PubDate: 2018-12-01
      DOI: 10.1007/s00404-018-4921-3
      Issue No: Vol. 298, No. 6 (2018)
       
  • Rectal vs. sublingual misoprostol before cesarean section: double-blind,
           three-arm, randomized clinical trial
    • Authors: Mohamed S. Sweed; Mourad M. El-Saied; Amgad E. Abou-Gamrah; Haitham A. El-Sabaa; Mohamed M. Abdel-Hamid; Hossam Hemeda; Ahmed M. Mansour; Mohamed E. Shawky; Medhat A. El-Sayed; Radwa M. Mohamed
      Pages: 1115 - 1122
      Abstract: Purpose The commonest surgical procedure for women is cesarean delivery. Postpartum hemorrhage and intra-operative blood during cesarean delivery is a major concern to all obstetricians. This study was conducted to assess the efficacy of the adjuvant use of misoprostol and oxytocin in decreasing intra-operative blood loss in cesarean delivery. Methods This was a double-blinded randomized clinical trial including 636 term pregnant woman scheduled for cesarean section at Ain Shams University Maternity Hospital, Cairo, Egypt, between February 2013 and February 2014. Participants received either 400-μg misoprostol rectally or sublingually or placebo before cesarean section together with 5-IU oxytocin IV. The main outcome measure was intra-operative blood loss. Difference between the three groups was analyzed using one-way ANOVA test (for numeric variables) and Chi-square test (for categorical variables). P < 0.05 was considered statistically significant. Results Intra-operative blood loss was higher in patients who did not receive misoprostol (Placebo Group) (295–1075 ml, 641.7 ± 135.7) than those who received it, regardless the route of administration, rectal (135–830 ml, 457.5 ± 140.7; P < 0.001), and sublingual (135–680 ml, 357.8 ± 129.7; P < 0.001). In addition, sublingual route was associated with significantly lower estimated intra-operative blood loss compared to rectal administration (P < 0.001). Conclusions Misoprostol with oxytocin is an effective drug-combination for decreasing intra-operative blood loss during cesarian section with clinical superiority to sublingual over rectal route.
      PubDate: 2018-12-01
      DOI: 10.1007/s00404-018-4894-2
      Issue No: Vol. 298, No. 6 (2018)
       
  • Birthweight thresholds for increased risk for maternal and neonatal
           morbidity following vaginal delivery: a retrospective study
    • Authors: Eran Ashwal; Alexandra Berezowsky; Sharon Orbach-Zinger; Nir Melamed; Amir Aviram; Eran Hadar; Yariv Yogev; Liran Hiersch
      Pages: 1123 - 1129
      Abstract: Purpose To determine neonatal birthweight (BW) thresholds for adverse maternal and neonatal outcome following vaginal delivery. Methods A retrospective cohort study of all women with singleton pregnancies who underwent vaginal delivery in a university-affiliated tertiary hospital (1996–2015). The association between BW and adverse outcome in neonates with BW ≥ 3500 g (> 90th centile BW at 37 weeks’ gestation) with 100 g-increment groups was explored. Pregnancies complicated by diabetes mellitus, fetal anomalies or cesarean deliveries were excluded. The composite neonatal outcome was defined as shoulder dystocia or brachial plexus injury. The composite maternal outcome was defined as postpartum hemorrhage or third- or fourth-degree perineal tears. Results Of the 121,728 deliveries during the study period, 26,920 (22.1%) met inclusion criteria. Of these, 1024 (3.8%) had a composite adverse maternal outcome and 947 (3.5%) had a composite adverse neonatal outcome. The rates of composite maternal outcomes increased significantly only at a BW of 4800 g and above. The composite neonatal outcomes increased significantly only at a BW of 4400 g and above. In multivariate analysis, after subcategorizing our cohort into 3 BW groups [3500–3999 g (control, n = 23,030); 4000–4399 g (n = 3494); ≥ 4400 g (n = 396)], BW was associated with adverse neonatal outcomes in a dose-dependent manner. In the BW ≥ 4400 g group, to prevent one case of shoulder dystocia or Erb’s palsy, 12 cesarean deliveries needed to be performed. Conclusion For non-diabetic mothers who deliver vaginally, neonatal BW ≥ 4400 g was associated with a significant increase in adverse neonatal outcomes, whereas neonatal BW ≥ 4800 g was associated with a significant increase in adverse maternal outcomes.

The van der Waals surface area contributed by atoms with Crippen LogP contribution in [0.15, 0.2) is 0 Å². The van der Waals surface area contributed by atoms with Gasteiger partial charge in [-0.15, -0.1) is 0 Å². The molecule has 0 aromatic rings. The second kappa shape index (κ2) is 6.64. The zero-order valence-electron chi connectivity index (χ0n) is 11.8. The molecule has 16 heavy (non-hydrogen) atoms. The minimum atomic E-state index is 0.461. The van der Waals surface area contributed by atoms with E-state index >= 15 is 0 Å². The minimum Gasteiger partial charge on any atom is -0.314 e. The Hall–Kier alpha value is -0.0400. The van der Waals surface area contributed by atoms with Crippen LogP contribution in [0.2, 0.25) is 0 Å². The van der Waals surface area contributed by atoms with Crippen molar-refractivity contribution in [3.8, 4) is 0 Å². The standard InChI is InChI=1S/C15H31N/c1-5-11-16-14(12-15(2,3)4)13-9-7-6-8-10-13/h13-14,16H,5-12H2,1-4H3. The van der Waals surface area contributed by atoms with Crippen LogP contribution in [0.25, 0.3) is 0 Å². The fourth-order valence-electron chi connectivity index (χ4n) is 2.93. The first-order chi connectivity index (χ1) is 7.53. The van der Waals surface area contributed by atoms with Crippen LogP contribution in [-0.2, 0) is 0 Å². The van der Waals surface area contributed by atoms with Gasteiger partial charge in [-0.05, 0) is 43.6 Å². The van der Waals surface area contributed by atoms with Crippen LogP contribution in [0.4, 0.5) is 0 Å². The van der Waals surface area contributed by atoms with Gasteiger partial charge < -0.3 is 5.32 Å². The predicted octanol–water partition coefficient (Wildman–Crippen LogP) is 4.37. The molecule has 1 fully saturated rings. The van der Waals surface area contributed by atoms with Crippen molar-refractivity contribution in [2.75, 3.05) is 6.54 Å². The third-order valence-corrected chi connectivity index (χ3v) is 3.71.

PubDate: 2018-12-01
      DOI: 10.1007/s00404-018-4924-0
      Issue No: Vol. 298, No. 6 (2018)
       
  • LAVH superior to TVH when concomitant salpingo-oophorectomy is intended in
           prolapse hysterectomy: a comparative cohort study
    • Authors: Anke R. Mothes; Anja Schlachetzki; Kristin Nicolaus; Julia Vorwergk; Thomas Lehmann; Marc P. Radosa; Henning K. Mothes; Ingo B. Runnebaum
      Pages: 1131 - 1137
      Abstract: Purpose This comparative cohort study evaluated the influence of surgical route for prolapse hysterectomy (vaginal or laparoscopically assisted) on the achievement of intended elective salpingo-oophorectomy, which was a procedural goal planned with the patient before primary vaginal native-tissue prolapse surgery. Methods Consecutive patients who underwent total vaginal hysterectomy (TVH; n = 163) or laparoscopically assisted vaginal hysterectomy (LAVH; n = 144) and vaginal native-tissue repair for pelvic organ prolapse at Jena University Hospital were enrolled. Results Peri- and postoperative parameters, including Clavien–Dindo (CD) classification of surgical complications, were compared between groups using Student’s t test, Fisher’s exact test, and multivariable regression. Patient characteristics were similar, except that grade IV prolapse was more common in the LAVH group (p < 0.001). The following parameters differed between the TVH and LAVH groups: concomitant salpingectomy (1.2% vs. 34%) and salpingo-oophorectomy (45% vs. 66%), non-performance of intended salpingo-oophorectomy (36% vs. 0% OR 0.006, 95% CI < 0.001–0.083), adhesiolysis (0% vs. 44%), CD II–III complications (51% vs. 14.6% p < 0.001), operating time (153 ± 61 vs. 142 ± 27 min), and postoperative in-patient days (9.02 ± 4.9 vs. 4.99 ± 0.96; all p < 0.001). Conclusions LAVH enabled the safe performance of planned concomitant salpingo-oophorectomy in all cases. To achieve the procedural goal in such cases, laparoscopic assistance in prolapse hysterectomy should be considered.